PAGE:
Parents of Elijah McClain sue Colorado police over his death
With the federal civil rights lawsuit, the McClain family said they were seeking accountability for the loss of a 'beautiful soul'
DENVER (AP) — The parents of Elijah McClain, a 23-year-old Black man who died after officers in suburban Denver stopped him on the street last year and put him in a chokehold, sued police and medical officials Tuesday.
With the federal civil rights lawsuit, the McClain family said they were seeking both accountability for the loss of a “beautiful soul” and to send a message that “racism and brutality have no place in American law enforcement.”
“We have filed this civil rights lawsuit to demand justice for Elijah McClain, to hold accountable the Aurora officials, police officers, and paramedics responsible for his murder, and to force the City of Aurora to change its longstanding pattern of brutal and racist policing,” the family said in a statement released by their attorney.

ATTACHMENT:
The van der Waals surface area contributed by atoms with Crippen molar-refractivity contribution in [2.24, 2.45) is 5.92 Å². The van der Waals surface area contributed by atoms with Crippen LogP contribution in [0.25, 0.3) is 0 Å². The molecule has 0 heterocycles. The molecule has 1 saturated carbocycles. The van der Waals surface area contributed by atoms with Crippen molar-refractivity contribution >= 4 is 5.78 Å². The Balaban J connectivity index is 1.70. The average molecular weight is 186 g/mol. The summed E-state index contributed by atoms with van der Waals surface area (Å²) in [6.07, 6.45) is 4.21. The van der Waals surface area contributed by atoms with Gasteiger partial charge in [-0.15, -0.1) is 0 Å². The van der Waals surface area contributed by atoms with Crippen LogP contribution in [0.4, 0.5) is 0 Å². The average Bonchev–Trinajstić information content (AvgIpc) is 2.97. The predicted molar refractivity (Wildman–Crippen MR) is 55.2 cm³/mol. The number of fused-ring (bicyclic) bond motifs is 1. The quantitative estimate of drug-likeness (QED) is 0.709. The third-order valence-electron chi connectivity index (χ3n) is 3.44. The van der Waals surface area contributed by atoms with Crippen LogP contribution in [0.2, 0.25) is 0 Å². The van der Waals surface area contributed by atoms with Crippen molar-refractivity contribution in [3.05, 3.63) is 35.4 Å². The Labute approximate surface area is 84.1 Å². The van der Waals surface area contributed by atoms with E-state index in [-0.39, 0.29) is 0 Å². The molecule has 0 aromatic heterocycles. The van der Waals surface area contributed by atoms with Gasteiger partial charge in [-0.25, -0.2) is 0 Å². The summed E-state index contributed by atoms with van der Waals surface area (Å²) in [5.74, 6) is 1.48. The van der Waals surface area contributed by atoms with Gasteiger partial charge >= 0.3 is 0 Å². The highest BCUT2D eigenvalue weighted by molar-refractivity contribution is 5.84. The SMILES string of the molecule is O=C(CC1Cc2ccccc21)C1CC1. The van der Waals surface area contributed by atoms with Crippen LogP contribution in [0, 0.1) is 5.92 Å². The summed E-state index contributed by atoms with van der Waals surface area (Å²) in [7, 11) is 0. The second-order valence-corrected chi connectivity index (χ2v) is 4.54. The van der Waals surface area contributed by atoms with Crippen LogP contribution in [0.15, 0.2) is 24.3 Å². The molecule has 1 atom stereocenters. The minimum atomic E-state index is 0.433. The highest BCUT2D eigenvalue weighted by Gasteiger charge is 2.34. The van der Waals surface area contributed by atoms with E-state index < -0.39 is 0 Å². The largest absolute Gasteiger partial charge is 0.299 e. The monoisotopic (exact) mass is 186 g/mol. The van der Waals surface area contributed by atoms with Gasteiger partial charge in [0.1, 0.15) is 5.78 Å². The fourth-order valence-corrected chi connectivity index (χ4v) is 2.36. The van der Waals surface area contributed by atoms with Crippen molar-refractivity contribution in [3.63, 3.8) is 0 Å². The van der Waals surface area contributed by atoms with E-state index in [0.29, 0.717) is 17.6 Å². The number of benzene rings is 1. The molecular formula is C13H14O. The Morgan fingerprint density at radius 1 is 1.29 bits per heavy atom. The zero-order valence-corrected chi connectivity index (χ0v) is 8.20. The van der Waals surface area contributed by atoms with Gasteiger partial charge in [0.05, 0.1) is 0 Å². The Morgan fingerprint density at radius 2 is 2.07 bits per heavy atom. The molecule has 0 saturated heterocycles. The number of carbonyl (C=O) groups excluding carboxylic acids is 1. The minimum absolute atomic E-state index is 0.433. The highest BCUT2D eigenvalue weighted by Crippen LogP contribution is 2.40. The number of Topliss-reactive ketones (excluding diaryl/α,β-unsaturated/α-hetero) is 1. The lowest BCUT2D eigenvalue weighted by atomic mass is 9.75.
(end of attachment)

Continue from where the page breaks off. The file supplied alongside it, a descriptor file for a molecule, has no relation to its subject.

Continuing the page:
McClain was stopped by three white officers on Aug. 24, 2019, while they responded to a call about a suspicious person wearing a ski mask and waving his arms. Police put him in a chokehold, and paramedics gave him 500 milligrams of ketamine to calm him down.
McClain suffered cardiac arrest, was later declared brain dead and taken off life support several days later.
The lawsuit claims one officer jammed his knee into McClain’s arm “with the sole purpose of inflicting pain by forcefully separating Elijah’s bicep and triceps muscles.”
It also says two of the officers reported that all three of them simultaneously placed their body weight on McClain after a chokehold. One officer estimated that the collective weight on McClain, who weighed 140 pounds, to be over 700 pounds.
The national reckoning over racism and police brutality following George Floyd’s death in Minneapolis brought renewed criticism to Aurora police over McClain’s death.
Aurora police and the city’s fire department did not immediately return a call and an email seeking comment on the lawsuit.
Associated Press reporters Patty Nieberg and Thomas Peipert contributed to this report.
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